Visit Cejkotova Domacija, which is housed in a restored 200 year old building. You can eat on the terrace under the vineyards then head down to the wine cellar for tastings afterwards. We had some excellent local Zelen, Pinela, and Klarnica wines paired with our meals.
That’s not the only wine cellar in town though. Burja Estate offers wine tastings in a first-class tasting room and tours include a visit to the cellar. It is named after the “burja” winds which consistency blow through town. Many of the wineries in town believe that the “burja” is what makes the Vipava Valley wine so special. Since it keeps grapes free of any bugs and eliminates any need for pesticides. If you visit, you will notice an emphasis on natural and organic wines!
Contributed by Sustainable Travel bloggers Oksana & Max from Drink Tea & Travel.
Alpine Slovenia is home to amazing hike and bike trails. It is a great place to explore rivers, lakes and the nation’s highest peaks. Alpine Slovenia is home to the most dramatic sights in Slovenia.
Everyone has heard about Ljubljana and Lake Bled, but if you want to visit a Slovenian town with serious charm and incredible wine, then look no further than the country’s second-largest city of Maribor. Located about 130 kilometres northeast of Ljubljana in the Slovenian Styria region, there are countless interesting things to see and do in Maribor that are sure to keep travellers occupied for a day or two.
Maribor is most famous for its wine production, being situated in the heart of one of Slovenia’s most prolific areas for viticulture. Wine culture runs deep in Maribor — you can even find the world’s oldest grape-producing vine at the Old Vine House in the Old Town! At over 400 years old (not as old as Stara Maslina in Bar), the vine is still producing vintages and there is even a festival celebrating its harvest every September. You can also do a degustation of local wines at the Old Vine House café.
If you want to learn more about Maribor’s wine culture, then consider heading to the Vintage Wine Cellar. Though out of commission today, you can still tour subterranean labyrinth, either on a guided tour or on your own. There is also a café here for you to sample even more of the local vintages!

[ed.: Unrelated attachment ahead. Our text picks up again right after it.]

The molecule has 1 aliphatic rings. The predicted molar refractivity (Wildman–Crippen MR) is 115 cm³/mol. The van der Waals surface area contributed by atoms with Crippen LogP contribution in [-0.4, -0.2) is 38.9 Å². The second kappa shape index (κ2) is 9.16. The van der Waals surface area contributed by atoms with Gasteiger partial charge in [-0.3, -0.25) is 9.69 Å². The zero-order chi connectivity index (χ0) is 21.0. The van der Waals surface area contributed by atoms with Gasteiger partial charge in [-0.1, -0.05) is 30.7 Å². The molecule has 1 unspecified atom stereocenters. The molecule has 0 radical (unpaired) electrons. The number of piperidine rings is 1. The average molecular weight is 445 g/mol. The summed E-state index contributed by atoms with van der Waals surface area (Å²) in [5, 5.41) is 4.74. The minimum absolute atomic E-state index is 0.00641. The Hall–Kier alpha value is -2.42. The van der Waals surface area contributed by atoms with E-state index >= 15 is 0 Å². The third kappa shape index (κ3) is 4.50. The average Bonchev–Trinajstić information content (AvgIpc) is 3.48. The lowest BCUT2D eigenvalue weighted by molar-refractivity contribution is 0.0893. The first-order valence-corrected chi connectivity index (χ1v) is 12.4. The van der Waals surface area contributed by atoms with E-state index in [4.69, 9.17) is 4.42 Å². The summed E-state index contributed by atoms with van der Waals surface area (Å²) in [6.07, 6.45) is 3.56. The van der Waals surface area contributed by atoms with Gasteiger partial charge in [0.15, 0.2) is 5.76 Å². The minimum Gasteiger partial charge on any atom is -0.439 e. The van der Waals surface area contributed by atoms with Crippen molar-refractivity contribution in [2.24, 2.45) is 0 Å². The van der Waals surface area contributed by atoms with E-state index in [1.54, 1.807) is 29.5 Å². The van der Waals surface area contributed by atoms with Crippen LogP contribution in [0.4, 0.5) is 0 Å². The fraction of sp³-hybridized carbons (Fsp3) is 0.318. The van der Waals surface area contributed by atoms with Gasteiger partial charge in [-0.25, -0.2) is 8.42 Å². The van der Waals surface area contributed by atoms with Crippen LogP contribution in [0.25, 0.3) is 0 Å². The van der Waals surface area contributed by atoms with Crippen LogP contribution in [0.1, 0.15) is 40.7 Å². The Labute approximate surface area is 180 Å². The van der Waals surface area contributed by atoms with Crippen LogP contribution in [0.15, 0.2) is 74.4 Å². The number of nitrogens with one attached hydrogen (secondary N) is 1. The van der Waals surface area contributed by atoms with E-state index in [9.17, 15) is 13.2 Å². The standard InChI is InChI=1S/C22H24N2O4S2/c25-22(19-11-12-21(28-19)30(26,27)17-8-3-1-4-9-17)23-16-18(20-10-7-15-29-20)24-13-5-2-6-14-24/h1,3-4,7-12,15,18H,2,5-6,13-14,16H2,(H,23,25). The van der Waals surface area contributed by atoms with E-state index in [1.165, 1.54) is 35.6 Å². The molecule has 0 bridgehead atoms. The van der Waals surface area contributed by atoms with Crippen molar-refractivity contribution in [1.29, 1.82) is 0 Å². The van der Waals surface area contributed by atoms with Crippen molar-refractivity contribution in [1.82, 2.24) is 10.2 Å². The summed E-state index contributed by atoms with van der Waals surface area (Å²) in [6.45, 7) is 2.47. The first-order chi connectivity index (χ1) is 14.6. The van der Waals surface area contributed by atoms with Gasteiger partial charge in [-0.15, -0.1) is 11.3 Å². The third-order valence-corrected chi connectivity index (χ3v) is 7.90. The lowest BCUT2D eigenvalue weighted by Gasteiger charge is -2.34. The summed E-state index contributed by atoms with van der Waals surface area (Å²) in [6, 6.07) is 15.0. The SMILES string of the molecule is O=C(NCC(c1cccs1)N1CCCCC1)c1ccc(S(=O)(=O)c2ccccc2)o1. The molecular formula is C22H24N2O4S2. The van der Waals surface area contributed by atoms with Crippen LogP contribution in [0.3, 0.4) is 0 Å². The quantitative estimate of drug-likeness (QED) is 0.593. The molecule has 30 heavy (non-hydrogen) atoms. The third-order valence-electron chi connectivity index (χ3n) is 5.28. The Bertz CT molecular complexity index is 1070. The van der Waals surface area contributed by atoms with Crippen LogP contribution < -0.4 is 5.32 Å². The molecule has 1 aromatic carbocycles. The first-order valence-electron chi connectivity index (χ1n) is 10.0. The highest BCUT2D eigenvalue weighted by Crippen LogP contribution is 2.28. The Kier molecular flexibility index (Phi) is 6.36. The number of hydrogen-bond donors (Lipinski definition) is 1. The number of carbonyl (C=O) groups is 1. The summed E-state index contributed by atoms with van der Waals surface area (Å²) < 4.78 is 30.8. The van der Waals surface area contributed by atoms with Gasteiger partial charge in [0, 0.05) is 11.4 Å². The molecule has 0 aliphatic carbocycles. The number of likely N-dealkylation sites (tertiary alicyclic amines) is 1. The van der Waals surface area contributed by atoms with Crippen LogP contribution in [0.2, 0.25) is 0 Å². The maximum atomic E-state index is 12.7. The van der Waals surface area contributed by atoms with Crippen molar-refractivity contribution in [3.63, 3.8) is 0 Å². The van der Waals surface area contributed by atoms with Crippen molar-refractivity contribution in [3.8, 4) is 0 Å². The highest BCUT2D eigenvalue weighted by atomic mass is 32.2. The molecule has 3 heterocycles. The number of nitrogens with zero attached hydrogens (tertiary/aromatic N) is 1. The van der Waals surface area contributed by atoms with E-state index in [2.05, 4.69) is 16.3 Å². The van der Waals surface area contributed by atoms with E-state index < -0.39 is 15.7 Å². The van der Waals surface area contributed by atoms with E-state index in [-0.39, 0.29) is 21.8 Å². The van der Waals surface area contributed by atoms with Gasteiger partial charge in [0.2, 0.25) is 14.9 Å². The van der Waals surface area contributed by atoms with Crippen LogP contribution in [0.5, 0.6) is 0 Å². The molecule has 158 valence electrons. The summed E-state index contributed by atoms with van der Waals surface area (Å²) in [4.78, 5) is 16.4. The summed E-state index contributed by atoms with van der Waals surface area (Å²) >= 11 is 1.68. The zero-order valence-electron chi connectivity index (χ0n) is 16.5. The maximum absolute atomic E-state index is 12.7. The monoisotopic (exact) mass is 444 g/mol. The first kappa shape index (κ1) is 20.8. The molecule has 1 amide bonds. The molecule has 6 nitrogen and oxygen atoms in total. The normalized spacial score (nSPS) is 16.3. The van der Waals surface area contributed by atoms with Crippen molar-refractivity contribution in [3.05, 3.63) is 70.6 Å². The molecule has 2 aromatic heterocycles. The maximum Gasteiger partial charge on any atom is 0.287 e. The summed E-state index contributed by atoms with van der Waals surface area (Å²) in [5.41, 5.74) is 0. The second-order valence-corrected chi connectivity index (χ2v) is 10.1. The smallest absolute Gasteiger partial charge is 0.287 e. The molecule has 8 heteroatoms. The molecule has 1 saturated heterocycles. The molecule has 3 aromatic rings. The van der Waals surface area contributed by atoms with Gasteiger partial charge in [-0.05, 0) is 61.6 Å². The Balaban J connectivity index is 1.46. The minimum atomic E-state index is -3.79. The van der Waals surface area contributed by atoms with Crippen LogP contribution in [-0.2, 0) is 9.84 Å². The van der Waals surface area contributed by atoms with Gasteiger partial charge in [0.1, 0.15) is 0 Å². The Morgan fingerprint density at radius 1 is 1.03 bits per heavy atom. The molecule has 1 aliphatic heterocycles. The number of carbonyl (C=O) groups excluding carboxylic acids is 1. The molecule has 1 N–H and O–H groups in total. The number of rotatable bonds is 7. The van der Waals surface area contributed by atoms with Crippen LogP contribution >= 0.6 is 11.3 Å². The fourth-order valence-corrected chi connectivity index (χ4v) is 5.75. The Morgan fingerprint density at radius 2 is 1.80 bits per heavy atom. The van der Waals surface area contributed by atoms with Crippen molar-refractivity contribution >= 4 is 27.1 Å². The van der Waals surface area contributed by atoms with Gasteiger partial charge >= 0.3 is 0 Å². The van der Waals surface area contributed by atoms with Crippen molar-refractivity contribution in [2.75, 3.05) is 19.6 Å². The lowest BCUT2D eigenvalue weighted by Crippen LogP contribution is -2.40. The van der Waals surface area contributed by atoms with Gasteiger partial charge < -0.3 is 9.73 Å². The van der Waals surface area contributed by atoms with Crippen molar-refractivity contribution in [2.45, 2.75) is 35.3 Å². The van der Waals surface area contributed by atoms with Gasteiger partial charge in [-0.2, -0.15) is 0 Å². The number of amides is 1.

If all of that wine doesn’t interest you, there are still a number of things in Maribor to keep you occupied. If you want to learn more about Slovenia’s recent history, consider spending an hour or two in the Museum of National Liberation. If you would rather be a bit more active, take a stroll through the City Park or hike up the grapevine-lined Pyramid Hill for incredible views of Maribor and the surrounding countryside.
Of course, no trip to Maribor would be complete without letting yourself get lost wandering the cobbled lanes of the pedestrianised Old Town and taking in its charming sites while enjoying only a fraction of the visitors that cities like Ljubljana receive.
All in all, Maribor is one of the best towns to visit in Slovenia if you want an alternative to the capital while avoiding the tourist crowds.
Contributed by Maggie from The World Was Here First
Triglav National Park
Located in the north-west of Slovenia, around 40 minutes drive from the capital city Ljubljana, Triglav National Park is the only National Park in Slovenia, and trust me; it’s worth a visit.
Set in the Julian Alps, Triglav is a paradise for outdoors’ lovers. It has everything you’ll need, from alpine lakes to mountain huts, hikes and wildlife.
It’s a big area, and there are plenty of things to do in the park: Whether you’re visiting for a day, or for a full week, you’ll have no shortage of things to do in the park.
Here are a few of the best things to do in Triglav:
- walk the seven lakes hike, a 2-days hike where you’ll see seven alpine lakes in the park
- see the Kozjak waterfall, one of the most beautiful waterfalls in Slovenia
- go for a swim at Lake Bohinj, or rent a kayak and paddle on the (often cold) water
- sleep in a mountain hut at the top of the mountain and watch the stars at night
- explore the Soca river area and bathe in pure water straight from the mountains
For your visit to Triglav, you have several options for accommodation. You can either make it a day trip or you can stay longer in the park. If you stay longer, you can sleep in a mountain hut during a multi days hike, or rent a hotel nearby. Check out the House DorMica a nice apartment for rent near the park.
Contributed by Kevin from KEVMRC
Bohinj is a big valley in northwestern Slovenia centered around Lake Bohinj (Bohinjsko Jezero) and in Triglav National Park. The Bohinj Valley is 5km wide and over 20 km long basin located in the Julian Alps. The Sava Bohinka River runs through it.
We visited the area during a trip to Bohinj and Lake Bled in winter, but it is probably even more popular in summer.
Whatever the season, there is a lot to do. We went snowshoeing on the Pokljuka Plateau, where you can also cross-country ski. Our family enjoyed a hike to Slap Savica, a lovely waterfall and an easy walk. Our kids love the Bohinj Vodni Park, an aquatic park across from our hotel.